Judge Says NO To Mayor

The mayoral battle to “legalize street hails” for livery cabs in the boroughs, and to increase by 2,000 the number of yellow cabs (generally in Manhattan), has been lost in the courts.

From a temporary restraining order, the judge on the case has moved to outright and final rejection of the plan, on constitutional grounds. (The plan was clearly unconstitutional, and only mayoral egomania could have thought otherwise.)

But before a chorus of, “They’re getting in the way of another great idea from this great mayor,” rises up, I’d like to point out that the plan, in my opinion, was a fraud from the start.

If it had gone through as conceived, this plan would have allowed the city to start collecting sizeable amounts of revenue from the livery industry, starting now, and, almost certainly, increasing in amount as time went on. It is my perception that this was the only consideration at work in the creation and promulgation of this plan.

Forget sympathy for the outer borough folks who have to stand in the rain while the bad Manhattan cabby passes them by. There are livery cabs galore in the boroughs, and — I can attest to this, having driven for  a livery cab company — these livery cabs pick up people off the street all the time. (If they are ever reluctant to, it is because some inspector with a ticket quota mandated from a cash-hungry city hall is waiting to protect his or her job by passing the grief along to someone lower down the pecking order.)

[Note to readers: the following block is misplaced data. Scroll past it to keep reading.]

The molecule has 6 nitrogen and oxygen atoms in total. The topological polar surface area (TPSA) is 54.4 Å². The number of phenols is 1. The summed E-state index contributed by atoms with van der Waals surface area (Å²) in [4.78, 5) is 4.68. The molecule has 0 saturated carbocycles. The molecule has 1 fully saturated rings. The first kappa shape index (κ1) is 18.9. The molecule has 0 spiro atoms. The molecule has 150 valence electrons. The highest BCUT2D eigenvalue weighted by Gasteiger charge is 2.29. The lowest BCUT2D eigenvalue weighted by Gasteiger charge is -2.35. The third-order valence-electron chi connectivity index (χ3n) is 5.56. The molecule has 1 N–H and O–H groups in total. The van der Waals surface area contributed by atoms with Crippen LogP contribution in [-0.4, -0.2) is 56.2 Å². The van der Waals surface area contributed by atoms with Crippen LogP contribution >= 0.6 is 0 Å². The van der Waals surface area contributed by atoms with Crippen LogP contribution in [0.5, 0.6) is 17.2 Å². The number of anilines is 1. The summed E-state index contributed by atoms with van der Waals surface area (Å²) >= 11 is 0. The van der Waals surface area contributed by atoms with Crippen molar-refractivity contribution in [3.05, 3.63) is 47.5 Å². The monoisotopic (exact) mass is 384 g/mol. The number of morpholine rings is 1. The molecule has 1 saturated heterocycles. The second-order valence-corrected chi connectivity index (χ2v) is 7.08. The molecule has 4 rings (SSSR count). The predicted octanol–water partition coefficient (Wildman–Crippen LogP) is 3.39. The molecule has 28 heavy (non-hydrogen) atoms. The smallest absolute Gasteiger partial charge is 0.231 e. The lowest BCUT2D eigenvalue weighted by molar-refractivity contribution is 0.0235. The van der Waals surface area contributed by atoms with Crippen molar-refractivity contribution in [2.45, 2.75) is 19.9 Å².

Is there even a need to “legalize” street hails in the outer boroughs?

Of course not!

Every day thousands of car owners in New York move their cars from one side of the street to the other, where they (illegally) double park — all in order to allow street sweepers to sweep the side of their streets designated for cleaning. While this is illegal, the police, acting on their own discretion, chose never to enforce this law, and, so long as the driver stays in his or her car, no tickets are given.

It could be the same with “illegal” livery pickups in the boroughs, couldn’t it?

Of course it could. Just allow them, by discretion of the police force.

Let our beloved mayor call his police commissioner, Ray Kelly, and tell him to let those liveries pick up those wet passengers …

In less than 24 hours : the problem’s solved.

And no one has to be defrauded into thinking that legislation is needed to “bring taxi service to the outer boroughs.”

That would be especially pleasing when the legislation is a red herring for the city to get into the pockets of the livery industry, and make them pay for the reluctance of the mayor to raise his own and his friends’ taxes.

So, hooray for the judge. And boo! for Bloomberg.


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